When it comes to teaching concepts or ideas, Storytelling is an effective method that you can use to grab a student’s attention. When you think about concepts like The Law of gravity, or any of the Jataka tales, we immediately connect these lessons with the iconic stories that have been associated with them. Newton’s apple is the law of gravity! The same way, simplifying each lesson into a story can help generate interest, as well as help you forge a connection with the listening students.
In an activity conducted with students from Grade 2, we noticed that students paid more attention to their teacher when a story was being narrated to them. In this exercise, the only instruction was that the teacher would continuously narrate a story to their class, while the children drew as they listened.
Using a story of 12 lines, the teacher would pause for 30 seconds after each line, with no extra time. Once the exercise ended, the children were asked to go over the lines they drew and the ones they missed. Sharing their hits and misses generated excitement in the classroom, with them even pointing out something that their peers may have missed out. What’s great about this mode is how the teacher can adapt concepts into stories and have fun with the classroom exercises that they come up with.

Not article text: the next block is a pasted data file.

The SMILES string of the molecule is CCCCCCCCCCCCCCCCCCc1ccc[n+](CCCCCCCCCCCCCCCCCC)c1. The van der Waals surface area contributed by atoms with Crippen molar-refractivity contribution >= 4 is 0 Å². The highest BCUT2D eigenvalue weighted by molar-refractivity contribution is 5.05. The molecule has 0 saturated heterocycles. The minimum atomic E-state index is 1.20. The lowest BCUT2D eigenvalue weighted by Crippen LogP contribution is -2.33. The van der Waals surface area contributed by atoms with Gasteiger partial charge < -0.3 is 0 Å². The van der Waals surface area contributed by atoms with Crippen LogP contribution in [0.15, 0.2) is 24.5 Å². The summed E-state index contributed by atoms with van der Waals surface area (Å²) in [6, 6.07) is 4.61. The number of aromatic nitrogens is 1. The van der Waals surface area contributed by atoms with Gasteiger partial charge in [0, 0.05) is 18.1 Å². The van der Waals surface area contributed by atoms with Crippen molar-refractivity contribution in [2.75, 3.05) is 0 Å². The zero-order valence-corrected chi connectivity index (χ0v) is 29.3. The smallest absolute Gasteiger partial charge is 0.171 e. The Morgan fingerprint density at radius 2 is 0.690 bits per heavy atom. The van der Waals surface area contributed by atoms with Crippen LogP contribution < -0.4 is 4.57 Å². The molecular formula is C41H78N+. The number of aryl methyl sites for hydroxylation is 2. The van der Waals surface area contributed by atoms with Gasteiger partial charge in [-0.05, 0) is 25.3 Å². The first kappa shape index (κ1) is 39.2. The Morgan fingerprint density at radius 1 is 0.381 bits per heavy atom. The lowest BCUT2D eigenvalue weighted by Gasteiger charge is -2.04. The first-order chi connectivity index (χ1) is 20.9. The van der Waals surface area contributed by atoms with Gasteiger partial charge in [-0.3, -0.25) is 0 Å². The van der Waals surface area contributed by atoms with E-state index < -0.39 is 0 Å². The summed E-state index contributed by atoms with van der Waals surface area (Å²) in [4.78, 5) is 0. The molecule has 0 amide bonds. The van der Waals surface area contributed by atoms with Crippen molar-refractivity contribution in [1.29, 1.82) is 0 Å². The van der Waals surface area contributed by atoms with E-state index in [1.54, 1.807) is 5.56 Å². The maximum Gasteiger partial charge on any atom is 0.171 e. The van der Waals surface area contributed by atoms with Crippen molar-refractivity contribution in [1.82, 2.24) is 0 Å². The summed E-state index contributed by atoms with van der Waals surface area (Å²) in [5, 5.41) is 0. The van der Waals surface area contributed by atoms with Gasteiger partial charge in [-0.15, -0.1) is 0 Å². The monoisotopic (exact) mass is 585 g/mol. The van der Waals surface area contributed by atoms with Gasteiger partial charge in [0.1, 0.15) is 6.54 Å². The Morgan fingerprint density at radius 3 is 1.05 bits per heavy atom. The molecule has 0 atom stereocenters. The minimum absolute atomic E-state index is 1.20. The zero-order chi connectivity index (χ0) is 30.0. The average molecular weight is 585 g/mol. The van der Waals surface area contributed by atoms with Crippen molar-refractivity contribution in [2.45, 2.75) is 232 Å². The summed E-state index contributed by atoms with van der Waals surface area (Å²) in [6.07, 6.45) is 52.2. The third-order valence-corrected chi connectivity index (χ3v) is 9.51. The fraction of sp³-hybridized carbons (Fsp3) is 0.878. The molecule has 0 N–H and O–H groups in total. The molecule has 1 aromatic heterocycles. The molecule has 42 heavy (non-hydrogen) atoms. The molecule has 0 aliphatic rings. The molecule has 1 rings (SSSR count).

Visual Thinking is another strategy teachers can use to have thoughtful and engaging sessions with their students. VTS, or Visual thinking Strategies involve observation and reflection. The teacher projects an image via a powerpoint presentation on the screen, while the artwork selected is specific to the lesson plan or theme of the session. Teachers can ask their students to carefully observe the image for two to five minutes, and reflect on open ended questions that you have put together. They could be something like What is going on in the image? How does the viewer know what is taking place within the image? What could be happening outside of what we can see in the image?
In my experience, children speak their minds about what they observe and use any prior or related knowledge they have to make these associations in their head. There is nothing right or wrong in a VTS session, so teachers are advised to not suggest or prompt their views, perspective or any factual information during the session. Remember, it’s all about the kids! You will observe that the child will back up their ideas and answers up with their own logic and understanding. This method encourages students to develop a connection with the artwork as they construct their own meaning to it. It helps develop their thinking and communication skills. With this method, the teacher acts as a facilitator, maintaining a neutral stance while creating space to encourage dialogue and sharing ideas.